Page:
And we also need the president and his surrogates, with all due - not respect, but direction at you to stop criticizing and undermining Mueller. He's moving forward in this. And as soon as you guys start to sweat, you attack the messenger.

COOPER: All right. I want to dig deeper into more legal angles when we come back with our (INAUDIBLE) Professor Alan Dershowitz and Jeffrey Toobin joining us.

Also tonight, the sadness, the fury and, of course, all the unanswered questions in the wake of a young American's death after being held captive in North Korea.


[21:17:19] COOPER: Well, is he or isn't he? And if he is, why can't they just say so? We're talking about the president, of course, and who tweeted on Friday that he's under investigation for firing James Comey.

Then his spokespeople and surrogates spent the weekend and today saying he was not. Turned out maybe he was.

It was at times like some weird undergraduate quantum mechanics lecture where the cat is both dead and not dead at the same time and your head hurts until you hear that it's made Einstein's head hurt as well, and so you feel a little bit better.

So, with that in mind, listen to Jay Sekulow, one of the president's new lawyers, essentially declaring the cat is both dead and alive.


SEKULOW: Now, he's being investigated by the Department of Justice. So, he's being investigated for taking the action that the attorney general and deputy attorney general recommended him to take, by the agency who recommended the determination.

There should be no confusion. No confusion the president is not under investigation.


COOPER: No confusion there. Joining us Harvard Law School's Alan Dershowitz as well as one of his students, Jeffrey Toobin, and David Gergen is back with us as well.

ALAN DERSHOWITZ, PROFESSOR, HARVARD LAW SCHOOL: Two of my students. David was my student. COOPER: Before we get to all of that mishegas, I want to ask you, professor, you came in here saying I know what Flynn is doing.

DERSHOWITZ: I figured it out.

COOPER: What did you figure out?

DERSHOWITZ: Flynn's lawyer is playing this very tough game. He is sending a message to the president. He's saying, my client Flynn is not going to jail. He can either make a deal with Mueller or you can pardon him. And if you don't pardon him, we're going to Mueller. That's the two options you have ahead of you.

COOPER: So, you think that's the message Flynn's attorney is sending.

DERSHOWITZ: I absolutely think. He's a very shrewd lawyer. We know that he went public earlier.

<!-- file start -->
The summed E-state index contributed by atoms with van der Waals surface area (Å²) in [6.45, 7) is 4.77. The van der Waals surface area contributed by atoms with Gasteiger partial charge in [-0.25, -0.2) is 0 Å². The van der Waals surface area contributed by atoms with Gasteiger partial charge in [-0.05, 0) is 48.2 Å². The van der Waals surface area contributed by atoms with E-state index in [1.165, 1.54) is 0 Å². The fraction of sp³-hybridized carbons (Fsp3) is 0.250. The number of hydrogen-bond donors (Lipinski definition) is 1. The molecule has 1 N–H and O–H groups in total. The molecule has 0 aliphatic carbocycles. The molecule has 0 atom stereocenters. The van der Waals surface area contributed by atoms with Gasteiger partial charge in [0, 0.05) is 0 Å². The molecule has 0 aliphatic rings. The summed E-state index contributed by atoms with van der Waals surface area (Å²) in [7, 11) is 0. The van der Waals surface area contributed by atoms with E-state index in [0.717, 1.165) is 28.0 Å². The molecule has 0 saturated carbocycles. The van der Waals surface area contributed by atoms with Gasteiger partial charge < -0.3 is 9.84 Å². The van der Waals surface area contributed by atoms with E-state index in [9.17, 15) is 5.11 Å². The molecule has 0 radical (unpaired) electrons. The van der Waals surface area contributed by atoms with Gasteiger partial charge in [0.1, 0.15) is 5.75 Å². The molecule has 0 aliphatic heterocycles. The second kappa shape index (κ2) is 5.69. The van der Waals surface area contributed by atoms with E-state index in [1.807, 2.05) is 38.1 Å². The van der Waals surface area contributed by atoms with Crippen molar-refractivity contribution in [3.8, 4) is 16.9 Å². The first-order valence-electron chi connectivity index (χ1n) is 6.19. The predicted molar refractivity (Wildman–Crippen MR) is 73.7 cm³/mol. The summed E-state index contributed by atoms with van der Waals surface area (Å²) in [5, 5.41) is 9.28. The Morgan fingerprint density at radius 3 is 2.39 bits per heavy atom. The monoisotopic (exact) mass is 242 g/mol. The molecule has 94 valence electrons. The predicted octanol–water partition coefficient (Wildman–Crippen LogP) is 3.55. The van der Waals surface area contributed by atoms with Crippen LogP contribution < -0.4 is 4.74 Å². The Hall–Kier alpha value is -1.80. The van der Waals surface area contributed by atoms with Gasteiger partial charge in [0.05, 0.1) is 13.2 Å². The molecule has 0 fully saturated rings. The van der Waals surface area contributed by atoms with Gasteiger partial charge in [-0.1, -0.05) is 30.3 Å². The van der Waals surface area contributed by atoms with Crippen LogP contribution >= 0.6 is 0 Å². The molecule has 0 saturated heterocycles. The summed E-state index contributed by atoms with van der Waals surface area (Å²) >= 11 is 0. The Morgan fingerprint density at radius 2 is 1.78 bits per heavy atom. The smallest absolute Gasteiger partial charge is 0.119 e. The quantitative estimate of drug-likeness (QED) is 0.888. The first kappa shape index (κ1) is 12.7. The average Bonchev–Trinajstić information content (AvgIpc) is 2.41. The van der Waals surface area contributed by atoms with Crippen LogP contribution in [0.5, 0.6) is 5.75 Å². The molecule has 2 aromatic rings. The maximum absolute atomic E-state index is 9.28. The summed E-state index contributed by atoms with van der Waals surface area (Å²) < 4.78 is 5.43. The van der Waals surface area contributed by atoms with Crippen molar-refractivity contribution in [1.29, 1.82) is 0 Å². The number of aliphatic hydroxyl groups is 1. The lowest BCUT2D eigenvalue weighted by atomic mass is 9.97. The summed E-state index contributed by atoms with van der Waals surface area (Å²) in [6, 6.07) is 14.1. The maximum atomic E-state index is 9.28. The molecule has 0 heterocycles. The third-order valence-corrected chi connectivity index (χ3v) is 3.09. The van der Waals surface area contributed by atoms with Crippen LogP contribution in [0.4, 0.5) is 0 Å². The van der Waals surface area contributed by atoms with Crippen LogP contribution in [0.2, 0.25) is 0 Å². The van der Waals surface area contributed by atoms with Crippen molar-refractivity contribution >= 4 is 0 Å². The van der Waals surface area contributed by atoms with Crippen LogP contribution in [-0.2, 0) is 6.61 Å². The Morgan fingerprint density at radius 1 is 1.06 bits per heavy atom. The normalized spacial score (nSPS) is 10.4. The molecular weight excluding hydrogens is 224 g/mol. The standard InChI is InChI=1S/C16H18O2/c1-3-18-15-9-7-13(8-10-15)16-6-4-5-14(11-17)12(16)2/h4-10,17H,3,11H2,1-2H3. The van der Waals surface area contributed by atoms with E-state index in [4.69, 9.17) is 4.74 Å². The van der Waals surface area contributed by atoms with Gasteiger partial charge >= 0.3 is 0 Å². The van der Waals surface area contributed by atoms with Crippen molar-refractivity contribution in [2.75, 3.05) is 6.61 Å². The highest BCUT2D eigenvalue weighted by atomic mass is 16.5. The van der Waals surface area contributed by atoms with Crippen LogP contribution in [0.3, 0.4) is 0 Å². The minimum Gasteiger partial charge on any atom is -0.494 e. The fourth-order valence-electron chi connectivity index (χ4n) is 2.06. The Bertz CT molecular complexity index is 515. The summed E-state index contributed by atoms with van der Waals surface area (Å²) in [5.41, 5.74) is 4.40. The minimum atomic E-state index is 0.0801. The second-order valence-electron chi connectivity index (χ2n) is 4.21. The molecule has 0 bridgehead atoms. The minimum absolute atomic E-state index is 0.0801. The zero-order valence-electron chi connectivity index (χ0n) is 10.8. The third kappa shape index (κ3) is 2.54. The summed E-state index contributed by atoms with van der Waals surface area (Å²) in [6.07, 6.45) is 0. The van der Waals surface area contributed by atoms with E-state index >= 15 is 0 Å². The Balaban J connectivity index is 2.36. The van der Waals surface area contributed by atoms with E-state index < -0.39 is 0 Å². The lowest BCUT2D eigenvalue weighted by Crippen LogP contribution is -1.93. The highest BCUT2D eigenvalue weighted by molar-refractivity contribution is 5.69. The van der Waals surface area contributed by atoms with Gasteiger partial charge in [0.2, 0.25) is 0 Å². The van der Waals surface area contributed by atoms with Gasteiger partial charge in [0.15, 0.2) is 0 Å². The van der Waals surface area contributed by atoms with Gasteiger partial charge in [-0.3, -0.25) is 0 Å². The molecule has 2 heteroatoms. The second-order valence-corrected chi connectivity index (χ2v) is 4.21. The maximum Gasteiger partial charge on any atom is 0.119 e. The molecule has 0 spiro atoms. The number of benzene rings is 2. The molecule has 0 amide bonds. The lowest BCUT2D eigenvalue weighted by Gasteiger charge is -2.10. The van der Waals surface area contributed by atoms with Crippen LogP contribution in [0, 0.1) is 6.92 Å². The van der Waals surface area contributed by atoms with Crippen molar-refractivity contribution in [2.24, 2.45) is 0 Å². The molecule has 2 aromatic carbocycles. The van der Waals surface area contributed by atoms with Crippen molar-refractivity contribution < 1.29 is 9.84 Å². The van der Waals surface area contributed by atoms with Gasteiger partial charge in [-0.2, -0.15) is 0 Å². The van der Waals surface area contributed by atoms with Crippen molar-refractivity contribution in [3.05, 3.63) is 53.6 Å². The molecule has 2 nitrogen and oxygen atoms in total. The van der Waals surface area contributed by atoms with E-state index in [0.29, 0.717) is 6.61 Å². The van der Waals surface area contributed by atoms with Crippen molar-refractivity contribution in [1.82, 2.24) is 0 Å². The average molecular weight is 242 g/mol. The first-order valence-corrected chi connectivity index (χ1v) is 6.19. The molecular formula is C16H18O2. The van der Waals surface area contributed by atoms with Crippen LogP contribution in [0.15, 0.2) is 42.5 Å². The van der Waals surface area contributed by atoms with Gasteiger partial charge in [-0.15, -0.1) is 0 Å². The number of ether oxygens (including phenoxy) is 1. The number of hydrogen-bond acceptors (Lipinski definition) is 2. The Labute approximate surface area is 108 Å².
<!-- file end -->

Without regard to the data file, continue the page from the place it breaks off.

He's trying to send a message to the president that I have options and my options are with Mueller. If you don't want me to go there, you have a way of preventing that. It's called pardon. It's what Bush did to Weinberger. Follow that path.

Because he has only one interest, Flynn's lawyer - keep Flynn out of jail. It's very tough. It's very uphill. And the only way to do it is not on the merits because he's going to lose on the merits, it's by either making a dealer or getting a pardon.

COOPER: Jeff, what do you think about that? Because earlier - I mean, months and months ago, Flynn's lawyer was talking about getting some sort of immunity and hinted at, boy, he had a story to tell.

JEFFREY TOOBIN, CNN SENIOR LEGAL ANALYST: Yes. Boy, for once, Alan and I are going to switch places. I'm going to be the Trump defender here.

First of all, it's not clear to me that Flynn committed any crime. False statements on a form is only a crime if you knowingly make a false statement. And it's going to be some challenge to prove that this was an intentional false statement.

But putting that aside, what is the evidence that Flynn can give up Donald Trump? Give up Donald Trump for what?

[21:20:00] I mean, it's not clear that Flynn has anything to offer the prosecutors here. So, I think everybody needs to slow down and - this is not - I don't think any deals will need to be made. Donald Trump doesn't need to pardon anyone right now.

I just think this investigation should proceed a little more slowly, in a little more orderly way, and we'll see whether Flynn makes a deal and whether he has anything to offer.

DERSHOWITZ: That's your approach. But from Flynn's lawyers point of view, he knows his client is vulnerable. Why does he go in the public and say, I have something to offer? Lawyers don't do that. They generally go behind the scenes to the prosecutor and say I have something to offer.

When you go public, you have an audience. I think he has an audience of one. I think the audience is sitting in the Oval Office.

COOPER: I like this theory. It's interesting. It's fascinating. I just liked it when Professor Dershowitz came in saying, I know what he's doing.

DERSHOWITZ: I was singing, I figured it out, I figured it out.

COOPER: Wish I could have seen that.

All right. Let's talk about what's going on with Jay Sekulow. I mean, Jeff, we saw the president's attorney basically saying a couple of contradictory things this weekend. What do you make of that?

TOOBIN: I saw Jay Sekulow, who is a really smart and good lawyer, feeling Sean Spicer's pain because he was up there saying Donald Trump is not under investigation because Donald Trump does not want to be perceived as under investigation -

COOPER: Despite having tweeted that he's under investigation.

TOOBIN: Right, right. But he's - of course, he's under investigation. I mean, look at Comey's testimony. Look at the fact that Mueller is now interviewing the head of the NSA, Rogers, the head of the DNI, Coates.